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Musée d'art et d'histoire du Judaïsme

Retour The Hôtel de Saint-Aignan

The hôtel d'Avaux (1644-1650)

The pediment The pediment

The mansion was built from 1644 to 1650 for Claude de Mesmes, Count of Avaux, who aided Richelieu and Mazarin in the negotiation of the treaties of Westphalia (1648). It was designed by the architect Pierre le Muet (1591–1669), known for his treatise entitled Manière de bâtir pour toutes sortes de personnes (‘How to Build for All Kinds of People’) (1623) and the quality of his châteaux (Chavigny, Pont and Tanlay 1638–45).

The mansion was built on a large, irregularly-shaped plot formerly occupied by the townhouse Claude d’Avaux inherited in 1642. Le Muet demolished the old building and adopted the usual ground plan for large aristocratic mansions, with the residence itself set back from the street, at the rear of a large, slightly rectangular courtyard so that one has the impression it is square on entering. The single wing on the right housed the kitchen, servants’ room and dining room on the ground floor, and a large gallery above (like the Hôtel de Sully at the outset). An archway led through to a second, smaller courtyard, where the outhouses and stables had their own street entrance. To create a symmetrical effect, Le Muet decorated the blank wall of the adjoining property on the left (corresponding to the Philippe Auguste’s city wall) with pilasters and false windows imitating the right wing.

Paul de Beauvilliers, Duke of Saint-Aignan, who bought the mansion in 1688, divided the gallery into separate rooms, which were reached from the second courtyard by a partially suspended staircase. He used a small adjoining plot, acquired from a neighbour, to enlarge the right wing with rooms on the garden side. He had the garden redesigned by André Le Nôtre, who installed flowerbeds, a pond and latticework.

The facade The facade

After its confiscation in 1792, the mansion became the seat of the Seventh Municipality in 1795, then of the Seventh Arrondissement until 1823. It was subsequently divided up into commercial premises of all kinds, which were heightened and extended by their occupants. After the mansion’s acquisition by the City of Paris and its classification as a historic monument (1963), restoration work was carried out over the next twenty-five years with lengthy interruptions. Discounting the additions made in 1690 and several errors (skylights on the courtyard side, first-floor ceiling lower than the window arches), the restoration and partial rebuilding (roofs, staircase), completed in 1998, restored the mansion to its original state. It is one of the finest Parisian examples of the serenely classical style known as Atticism built during Anne of Austria’s regency.

The main staircase

The cupola The cupola

The Italian architect Vincenzo Scamozzi, travelling in France in the early 17th century, was surprised that one entered even the great mansions via a staircase. Around 1640, however, entry halls, until then rare, became increasingly frequent, and at the Hôtel de Sully, like the Château de Maisons, an entrance hall in the antique style, with niches and pilasters, was created in front of the staircase.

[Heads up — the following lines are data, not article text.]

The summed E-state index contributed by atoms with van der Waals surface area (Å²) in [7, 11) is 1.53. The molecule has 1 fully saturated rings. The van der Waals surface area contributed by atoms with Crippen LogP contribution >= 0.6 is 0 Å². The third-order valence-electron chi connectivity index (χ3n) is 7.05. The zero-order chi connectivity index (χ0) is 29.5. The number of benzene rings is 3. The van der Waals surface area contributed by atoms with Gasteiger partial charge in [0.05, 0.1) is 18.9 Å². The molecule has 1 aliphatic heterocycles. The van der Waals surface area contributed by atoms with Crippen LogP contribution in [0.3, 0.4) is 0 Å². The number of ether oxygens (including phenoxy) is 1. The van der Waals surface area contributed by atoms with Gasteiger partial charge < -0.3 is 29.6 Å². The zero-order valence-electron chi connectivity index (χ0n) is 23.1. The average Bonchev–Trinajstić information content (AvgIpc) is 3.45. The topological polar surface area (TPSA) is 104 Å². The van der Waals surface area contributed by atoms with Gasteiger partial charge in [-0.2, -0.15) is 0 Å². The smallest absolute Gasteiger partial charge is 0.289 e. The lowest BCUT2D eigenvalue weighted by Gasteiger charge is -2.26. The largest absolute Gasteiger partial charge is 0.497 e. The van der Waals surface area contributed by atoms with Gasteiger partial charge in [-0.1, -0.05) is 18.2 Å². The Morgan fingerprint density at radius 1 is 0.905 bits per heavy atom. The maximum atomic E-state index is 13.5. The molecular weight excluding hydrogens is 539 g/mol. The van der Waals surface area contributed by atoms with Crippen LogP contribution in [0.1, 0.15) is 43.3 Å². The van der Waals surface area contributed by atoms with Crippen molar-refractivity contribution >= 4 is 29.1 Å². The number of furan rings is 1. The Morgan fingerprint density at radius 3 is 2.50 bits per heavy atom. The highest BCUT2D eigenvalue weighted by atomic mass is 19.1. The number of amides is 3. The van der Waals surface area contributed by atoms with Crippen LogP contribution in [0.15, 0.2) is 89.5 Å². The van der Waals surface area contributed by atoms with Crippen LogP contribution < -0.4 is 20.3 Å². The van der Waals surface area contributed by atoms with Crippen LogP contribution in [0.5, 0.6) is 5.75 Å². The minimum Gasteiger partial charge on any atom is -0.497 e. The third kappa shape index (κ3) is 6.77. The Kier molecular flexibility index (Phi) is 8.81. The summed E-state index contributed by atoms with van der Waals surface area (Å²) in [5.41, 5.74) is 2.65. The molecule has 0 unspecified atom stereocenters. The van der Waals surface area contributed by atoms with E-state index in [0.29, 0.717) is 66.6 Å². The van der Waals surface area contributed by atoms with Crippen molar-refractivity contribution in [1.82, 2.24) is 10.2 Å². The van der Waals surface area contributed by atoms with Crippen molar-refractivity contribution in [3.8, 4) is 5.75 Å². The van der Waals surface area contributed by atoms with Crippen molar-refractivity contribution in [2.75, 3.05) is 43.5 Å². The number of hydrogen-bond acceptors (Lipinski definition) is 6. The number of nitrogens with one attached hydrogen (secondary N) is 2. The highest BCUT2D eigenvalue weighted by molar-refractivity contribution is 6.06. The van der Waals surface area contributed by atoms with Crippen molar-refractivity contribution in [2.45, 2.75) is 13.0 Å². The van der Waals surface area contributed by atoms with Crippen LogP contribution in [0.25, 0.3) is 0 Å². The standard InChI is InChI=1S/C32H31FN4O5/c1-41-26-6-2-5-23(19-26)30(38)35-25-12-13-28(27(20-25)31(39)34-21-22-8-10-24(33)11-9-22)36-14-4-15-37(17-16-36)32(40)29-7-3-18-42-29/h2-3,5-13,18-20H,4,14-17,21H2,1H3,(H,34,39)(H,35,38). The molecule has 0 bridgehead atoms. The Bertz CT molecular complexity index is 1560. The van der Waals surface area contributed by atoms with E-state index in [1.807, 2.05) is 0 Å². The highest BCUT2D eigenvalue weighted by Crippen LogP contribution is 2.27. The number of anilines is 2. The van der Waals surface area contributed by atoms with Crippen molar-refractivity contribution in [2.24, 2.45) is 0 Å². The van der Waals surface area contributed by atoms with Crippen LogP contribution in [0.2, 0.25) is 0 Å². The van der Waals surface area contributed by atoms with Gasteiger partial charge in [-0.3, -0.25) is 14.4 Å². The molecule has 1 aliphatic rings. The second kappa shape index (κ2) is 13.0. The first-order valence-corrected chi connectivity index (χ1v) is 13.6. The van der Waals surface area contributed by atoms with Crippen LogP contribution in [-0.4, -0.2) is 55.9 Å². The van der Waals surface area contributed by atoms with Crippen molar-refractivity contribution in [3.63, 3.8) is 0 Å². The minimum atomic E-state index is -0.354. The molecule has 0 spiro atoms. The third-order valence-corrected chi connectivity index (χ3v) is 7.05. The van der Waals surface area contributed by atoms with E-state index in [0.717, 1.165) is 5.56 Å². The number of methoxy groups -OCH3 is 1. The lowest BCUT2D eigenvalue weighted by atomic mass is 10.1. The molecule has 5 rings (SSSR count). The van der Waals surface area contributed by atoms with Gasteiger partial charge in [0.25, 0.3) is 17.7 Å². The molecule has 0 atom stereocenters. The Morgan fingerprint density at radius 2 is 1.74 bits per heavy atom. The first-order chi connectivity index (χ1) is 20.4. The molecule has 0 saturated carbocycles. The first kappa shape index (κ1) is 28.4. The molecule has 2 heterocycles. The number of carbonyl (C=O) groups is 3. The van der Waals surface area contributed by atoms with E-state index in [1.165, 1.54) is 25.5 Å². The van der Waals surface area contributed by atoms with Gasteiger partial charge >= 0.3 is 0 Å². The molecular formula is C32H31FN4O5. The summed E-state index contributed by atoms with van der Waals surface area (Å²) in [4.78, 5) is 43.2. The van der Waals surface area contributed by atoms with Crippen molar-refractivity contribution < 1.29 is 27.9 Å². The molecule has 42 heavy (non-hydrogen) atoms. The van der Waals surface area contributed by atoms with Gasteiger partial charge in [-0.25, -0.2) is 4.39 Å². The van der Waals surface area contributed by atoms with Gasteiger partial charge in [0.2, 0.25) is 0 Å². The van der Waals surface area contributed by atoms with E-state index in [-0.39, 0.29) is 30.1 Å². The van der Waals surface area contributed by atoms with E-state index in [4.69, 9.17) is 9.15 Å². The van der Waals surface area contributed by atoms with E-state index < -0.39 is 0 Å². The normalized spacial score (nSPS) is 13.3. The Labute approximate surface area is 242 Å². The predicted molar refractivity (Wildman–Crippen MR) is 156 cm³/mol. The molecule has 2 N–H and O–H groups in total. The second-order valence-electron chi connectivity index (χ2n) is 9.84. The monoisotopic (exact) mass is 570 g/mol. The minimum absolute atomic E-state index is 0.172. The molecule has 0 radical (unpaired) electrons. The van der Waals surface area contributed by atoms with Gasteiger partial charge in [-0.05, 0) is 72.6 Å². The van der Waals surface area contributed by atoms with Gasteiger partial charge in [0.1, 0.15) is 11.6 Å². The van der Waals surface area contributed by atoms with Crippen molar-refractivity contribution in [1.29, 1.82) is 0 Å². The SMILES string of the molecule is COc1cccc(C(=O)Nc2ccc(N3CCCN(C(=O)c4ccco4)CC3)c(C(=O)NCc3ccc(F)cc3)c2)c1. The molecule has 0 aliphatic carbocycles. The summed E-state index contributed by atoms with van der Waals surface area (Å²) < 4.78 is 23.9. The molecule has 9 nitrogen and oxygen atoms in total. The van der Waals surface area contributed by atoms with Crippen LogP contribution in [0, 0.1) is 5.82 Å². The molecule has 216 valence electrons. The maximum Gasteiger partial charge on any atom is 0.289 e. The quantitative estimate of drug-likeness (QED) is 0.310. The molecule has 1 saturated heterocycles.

Although the hall survived the 19th-century alterations intact, the staircase was demolished completely. The only traces were the hollows left in the walls by the steps and landing vaults, and fragments of the balustrades and string-board. These elements and Le Muet’s original plans were enough to reconstruct it.

Le Muet’s design was a variation on the new type of staircase invented by François Mansart: spectacular but unfinished at Blois, more modest but complete at Maisons. The staircase proper leads up to the first floor. The second floor is reached via a small lateral flight of steps. An upper landing rings the stairwell, creating an oval opening onto the calotte above.

The trompe-l’oeil view of the calotte is a modern creation inspired by a sketch (in fact only of the quadratura and not of the scene above) originally proposed for the Hôtel d’Avaux, but explicitly annotated ‘not done’. It therefore probably does not comply with Claude d’Avaux’s decision and Le Muet’s final choice to leave the calotte blank – Le Muet was the foremost Parisian exponent of Atticism.

The dining room

The dining room The dining room, now part of the bookshop
©MAHJ, all rights reserved

Around 1640, the dining room became more widespread in Parisian mansions, and here the architect Le Muet skilfully incorporated it into the right wing, near the kitchens but separated from the service rooms by a corridor leading to the second courtyard.

The room’s original grisaille decoration dates from before 1650. This decoration, mentioned in none of the ancient guides to Paris, was eventually covered over. Further damaged during the initial restoration work, it was finally rediscovered during the second, more thorough restoration programme. It has been left in its present fragmentary state because its complete restoration would detract from the authentic parts.

No documents concerning its execution have been found, but its Roman style is reminiscent of the grisaille decoration in the gallery of the Château de Tanlay, painted in 1646 by Rémy Vuibert (1600–52) under Le Muet’s supervision. Like the decoration at Tanlay, it is one of the jewels of Atticism. The taste for antique figures and ornaments, light colours, monochrome, balanced compositions and figures with clinging drapery, triumphed in Paris in the 1640s in the wake of Poussin. Rémy Vuibert was one of its finest exponents.

Claude Mignot


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